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Setting Up Kernel-Mode Debugging over a 1394 Cable Manually

Debugging Tools for Windows supports kernel debugging over a 1394 (Firewire) cable. This topic describes how to set up 1394 debugging manually.

As an alternative to setting up 1394 debugging manually, you can do the setup using Microsoft Visual Studio. For more information, see Setting Up Kernel-Mode Debugging over a 1394 Cable in Visual Studio.

The computer that runs the debugger is called the host computer, and the computer being debugged is called the target computer. The host and target computers must each have a 1394 adapter and must be running Windows XP or later. The host and target computers do not have to be running the same version of Windows.

Setting Up the Target Computer

  1. Connect a 1394 cable to the 1394 controllers that you have chosen for debugging on the host and target computers.
  2. In an elevated Command Prompt window, enter the following commands, where n is a channel number of your choice, from 0 through 62:

    bcdedit /debug on
    bcdedit /dbgsettings 1394 channel:n
  3. If there is more than one 1394 controller on the target computer, you must specify the bus, device, and function numbers of the 1394 controller that you intend to use for debugging. For more information, see Troubleshooting Tips for 1394 Debugging.

  4. Do not reboot the target computer yet.

Starting a Debugging Session for the First Time

  1. Determine the bitness (32-bit or 64-bit) of Windows running on the host computer.
  2. On the host computer, open a version of WinDbg (as Administrator) that matches the bitness of Windows running on the host computer. For example, if the host computer is running a 64-bit version of Windows, open the 64-bit version of WinDbg as Administrator.
  3. On the File menu, choose Kernel Debug. In the Kernel Debugging dialog box, open the 1394 tab. Enter your channel number, and click OK.

    At this point, the 1394 debug driver gets installed on the host computer. This is why it is important to match the bitness of WinDbg to the bitness of Windows. After the 1394 debug driver is installed, you can use either the 32-bit or 64-bit version of WinDbg for subsequent debugging sessions.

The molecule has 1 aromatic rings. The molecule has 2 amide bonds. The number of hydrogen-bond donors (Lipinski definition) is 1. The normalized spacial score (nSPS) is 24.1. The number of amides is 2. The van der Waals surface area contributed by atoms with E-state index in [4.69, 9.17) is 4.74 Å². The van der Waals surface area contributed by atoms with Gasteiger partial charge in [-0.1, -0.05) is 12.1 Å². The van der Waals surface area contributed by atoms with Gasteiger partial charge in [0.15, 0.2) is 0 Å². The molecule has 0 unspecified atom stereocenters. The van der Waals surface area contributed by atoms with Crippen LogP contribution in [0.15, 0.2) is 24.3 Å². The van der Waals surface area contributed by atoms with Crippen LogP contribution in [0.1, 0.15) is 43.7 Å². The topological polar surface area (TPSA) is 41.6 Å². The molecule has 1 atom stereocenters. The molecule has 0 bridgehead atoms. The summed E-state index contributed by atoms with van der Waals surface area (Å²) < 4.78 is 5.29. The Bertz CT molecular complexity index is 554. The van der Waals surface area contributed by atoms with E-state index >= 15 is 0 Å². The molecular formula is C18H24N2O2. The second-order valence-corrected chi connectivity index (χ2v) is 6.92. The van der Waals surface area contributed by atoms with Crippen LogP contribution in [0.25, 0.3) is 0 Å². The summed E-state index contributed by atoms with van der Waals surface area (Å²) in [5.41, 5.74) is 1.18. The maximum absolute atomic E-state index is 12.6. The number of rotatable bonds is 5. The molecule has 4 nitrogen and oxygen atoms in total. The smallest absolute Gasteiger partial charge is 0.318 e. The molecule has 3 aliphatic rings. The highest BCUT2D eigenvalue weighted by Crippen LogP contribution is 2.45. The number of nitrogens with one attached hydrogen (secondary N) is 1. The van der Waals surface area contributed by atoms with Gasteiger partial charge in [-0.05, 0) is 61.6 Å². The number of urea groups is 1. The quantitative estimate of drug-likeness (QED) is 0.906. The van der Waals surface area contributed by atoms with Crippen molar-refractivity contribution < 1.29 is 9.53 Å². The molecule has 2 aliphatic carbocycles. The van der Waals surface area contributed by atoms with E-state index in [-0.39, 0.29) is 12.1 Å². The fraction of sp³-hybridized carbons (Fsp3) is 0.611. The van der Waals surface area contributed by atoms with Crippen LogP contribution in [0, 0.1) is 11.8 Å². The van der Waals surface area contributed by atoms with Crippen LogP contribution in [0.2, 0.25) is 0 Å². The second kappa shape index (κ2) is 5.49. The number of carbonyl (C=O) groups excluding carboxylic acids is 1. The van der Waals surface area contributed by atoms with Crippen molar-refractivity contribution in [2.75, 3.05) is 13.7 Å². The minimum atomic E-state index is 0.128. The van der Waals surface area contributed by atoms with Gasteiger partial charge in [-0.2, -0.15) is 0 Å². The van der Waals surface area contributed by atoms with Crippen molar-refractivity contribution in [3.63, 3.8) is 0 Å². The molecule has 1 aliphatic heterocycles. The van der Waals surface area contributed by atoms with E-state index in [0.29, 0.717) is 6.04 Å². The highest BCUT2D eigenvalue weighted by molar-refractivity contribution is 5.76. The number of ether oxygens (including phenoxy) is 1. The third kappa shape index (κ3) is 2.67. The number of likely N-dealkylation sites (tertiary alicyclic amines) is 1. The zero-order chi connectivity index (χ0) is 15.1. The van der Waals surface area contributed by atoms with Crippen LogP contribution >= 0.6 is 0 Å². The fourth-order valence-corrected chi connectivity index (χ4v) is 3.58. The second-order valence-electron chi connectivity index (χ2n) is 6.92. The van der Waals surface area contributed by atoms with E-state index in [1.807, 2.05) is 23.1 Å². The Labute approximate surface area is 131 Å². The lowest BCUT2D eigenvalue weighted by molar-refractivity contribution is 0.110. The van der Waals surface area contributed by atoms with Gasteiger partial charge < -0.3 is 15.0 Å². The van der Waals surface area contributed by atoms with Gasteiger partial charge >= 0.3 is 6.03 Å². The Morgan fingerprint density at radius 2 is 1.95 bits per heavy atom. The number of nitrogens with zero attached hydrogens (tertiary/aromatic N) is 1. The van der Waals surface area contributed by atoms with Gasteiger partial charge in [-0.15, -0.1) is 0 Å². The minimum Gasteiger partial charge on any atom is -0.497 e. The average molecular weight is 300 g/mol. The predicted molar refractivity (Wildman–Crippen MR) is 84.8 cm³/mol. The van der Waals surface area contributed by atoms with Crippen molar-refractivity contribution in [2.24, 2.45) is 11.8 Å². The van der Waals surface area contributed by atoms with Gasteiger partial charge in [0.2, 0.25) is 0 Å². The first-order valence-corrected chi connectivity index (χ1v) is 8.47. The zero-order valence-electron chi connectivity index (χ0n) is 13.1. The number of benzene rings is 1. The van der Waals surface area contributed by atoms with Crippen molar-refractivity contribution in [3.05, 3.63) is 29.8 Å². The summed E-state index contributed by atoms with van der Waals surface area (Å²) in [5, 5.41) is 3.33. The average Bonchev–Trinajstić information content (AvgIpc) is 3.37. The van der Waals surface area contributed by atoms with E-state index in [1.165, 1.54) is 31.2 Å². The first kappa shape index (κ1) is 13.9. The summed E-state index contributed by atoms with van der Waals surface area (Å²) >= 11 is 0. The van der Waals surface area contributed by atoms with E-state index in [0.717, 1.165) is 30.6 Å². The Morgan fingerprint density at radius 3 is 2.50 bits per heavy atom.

4. Reboot the target computer.

Starting a Debugging Session

Using WinDbg

  • On the host computer, open WinDbg. On the File menu, choose Kernel Debug. In the Kernel Debugging dialog box, open the 1394 tab. Enter your channel number, and click OK.

    You can also start a session with WinDbg by entering the following command in a Command Prompt window, where n is your channel number:

    windbg /k 1394:channel=n

Using KD

  • On the host computer, open a Command Prompt window and enter the following command, where n is your channel number:

    kd /k 1394:channel=n

Using Environment Variables

On the host computer, you can use environment variables to specify the 1394 channel. Then you do not have to specify the channel each time you start a debugging session. To use environment variables to specify the 1394 channel, open a Command Prompt window and enter the following commands, where n is your channel number:

  • set _NT_DEBUG_BUS=1394
  • set _NT_DEBUG_1394_CHANNEL=n

To start a debugging session, open a Command Prompt window and enter one of the following commands:

  • kd
  • windbg

Additional Information

For complete documentation of the bcdedit command and the boot.ini file, see Boot Options for Driver Testing and Debugging in the Windows Driver Kit (WDK) documentation.

Troubleshooting Tips for Debugging over a 1394 Cable

Most 1394 debugging problems are caused by using multiple 1394 controllers in either the host or target computer. Using multiple 1394 controllers in the host computer is not supported. The 1394 debug driver, which runs on the host, can communicate only with the first 1394 controller enumerated in the registry. If you have a 1394 controller built into the motherboard and a separate 1394 card, either remove the card or disable the built-in controller in the BIOS settings of the computer.

The target computer can have multiple 1394 controllers, although this is not recommended. If your target computer has a 1394 controller on the motherboard, use that controller for debugging, if possible. If there is an additional 1394 card, you should remove the card and use the onboard controller. Another solution is to disable the onboard 1394 controller in the BIOS settings of the computer.

If you decide to have multiple 1394 controllers enabled on the target computer, you must specify bus parameters so that the debugger knows which controller to claim for debugging. To specify the bus parameters, Open Device Manager on the target computer, and locate the 1394 controller that you want to use for debugging. Open the property page for the controller, and make a note of the bus number, device number, and function number. In an elevated Command Prompt Window, enter the following command, where b, d, and f are the bus, device and function numbers in decimal format:

bcdedit -set "{dbgsettings}" busparams b.d.f.

Reboot the target computer.

Related topics

Setting Up Kernel-Mode Debugging Manually

 

 

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